SKOWHEGAN — The number of cases of the highly contagious disease whooping cough continues to rise statewide — as do the ages of those affected.

What was first reported in May as a handful of cases among mostly young children, is now being reported among men and women over 40, according to Dr. Sheila Pinette, director of the Maine Center for Disease Control.

“We usually see cases in children, but some people, especially adults, do not keep up so well on their vaccinations, so they’re going to have a higher chance of getting it,” Pinette said Monday. “Adults usually tolerate it much better than children.”

There have been 347 confirmed cases of whooping cough in Maine since January, up from 265 cases reported as of July 19, Pinette said. There were just 79 cases of the disease in Maine at this time last year, she said.

Of confirmed cases statewide, 17 people were in their 40s, four were in their 50s and five were 60 and older.

“Even if you are vaccinated as an adult, there is some waxing and waning of immunity of a vaccine — it’s still effective, but not as much as it would be if you had received a vaccine,” Pinette said.

Pinette said Somerset County has had 85 confirmed cases of pertussis since January. Cumberland County in the southern part of the state, was the highest with 99 cases as of Monday.

Penobscot County is third in the state with 47 confirmed cases.

Whooping cough, the common name for pertussis, is a contagious respiratory disease that can cause long, violent coughing fits and the characteristic whooping sound that follows when a person gasps for air. The disease can have severe complications for infants, pregnant women and people with respiratory conditions.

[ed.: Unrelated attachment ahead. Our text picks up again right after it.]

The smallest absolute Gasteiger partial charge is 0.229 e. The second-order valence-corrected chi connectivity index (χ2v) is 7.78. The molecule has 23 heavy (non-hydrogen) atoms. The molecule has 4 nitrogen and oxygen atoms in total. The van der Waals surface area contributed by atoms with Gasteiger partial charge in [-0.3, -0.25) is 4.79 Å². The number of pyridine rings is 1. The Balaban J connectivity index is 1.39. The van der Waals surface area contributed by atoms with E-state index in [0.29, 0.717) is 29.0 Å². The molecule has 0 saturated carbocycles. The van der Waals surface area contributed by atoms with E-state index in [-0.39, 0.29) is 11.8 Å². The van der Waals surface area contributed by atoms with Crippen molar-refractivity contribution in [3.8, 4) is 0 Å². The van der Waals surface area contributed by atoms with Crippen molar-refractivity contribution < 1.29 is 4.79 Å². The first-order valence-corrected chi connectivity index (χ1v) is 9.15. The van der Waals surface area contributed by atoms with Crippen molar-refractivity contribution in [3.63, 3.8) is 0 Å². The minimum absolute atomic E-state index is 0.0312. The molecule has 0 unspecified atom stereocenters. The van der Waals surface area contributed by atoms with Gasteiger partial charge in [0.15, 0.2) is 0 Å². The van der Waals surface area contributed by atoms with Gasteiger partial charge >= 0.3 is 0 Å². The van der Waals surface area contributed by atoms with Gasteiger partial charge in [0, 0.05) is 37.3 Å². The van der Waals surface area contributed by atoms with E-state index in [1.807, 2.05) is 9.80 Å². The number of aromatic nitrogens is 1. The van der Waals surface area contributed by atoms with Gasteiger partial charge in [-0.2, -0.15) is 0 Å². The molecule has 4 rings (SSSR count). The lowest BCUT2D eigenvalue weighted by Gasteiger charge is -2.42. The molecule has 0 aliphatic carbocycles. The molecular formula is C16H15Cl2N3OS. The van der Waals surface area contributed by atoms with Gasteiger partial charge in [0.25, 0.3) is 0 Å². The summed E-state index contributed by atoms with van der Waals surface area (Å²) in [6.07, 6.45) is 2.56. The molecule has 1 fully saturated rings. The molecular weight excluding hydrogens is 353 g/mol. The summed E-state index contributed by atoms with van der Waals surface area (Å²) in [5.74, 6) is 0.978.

Pinette would not be more specific about the cases of whooping cough among people 40 and older because the relatively small numbers increased the chance of identifying affected people locally.

Pinette said it is not unusual for adults to contract the disease, especially if they have come into contact with small children or others who have been exposed to the disease.

Pinette recommended booster shots for adults and for children entering middle school. She said people who are not immunized against the disease have an eight times higher risk of contracting whooping cough than those who get vaccinated.

Letters alerting families to the presence of whooping cough were sent home with Skowhegan high school students May 10. There were three cases reported at first — two at the high school and another at an elementary school.

More cases were reported in the weeks that followed, mostly among 11-19 year olds, including in towns outside of the Skowhegan school district. Summer camp operators were alerted to the “mini-epidemic” of pertussis when schools closed for the summer.

Now, with schools ready to reopen, the alert is renewed, Pinette said.

“We were hoping that when school got out it would kind of die down a little bit,” Pinette said. “We were hoping to see before school that the numbers drop, but it’s still continuing at a steady pace.”

Doug Harlow — 612-2367

[email protected]

 

 

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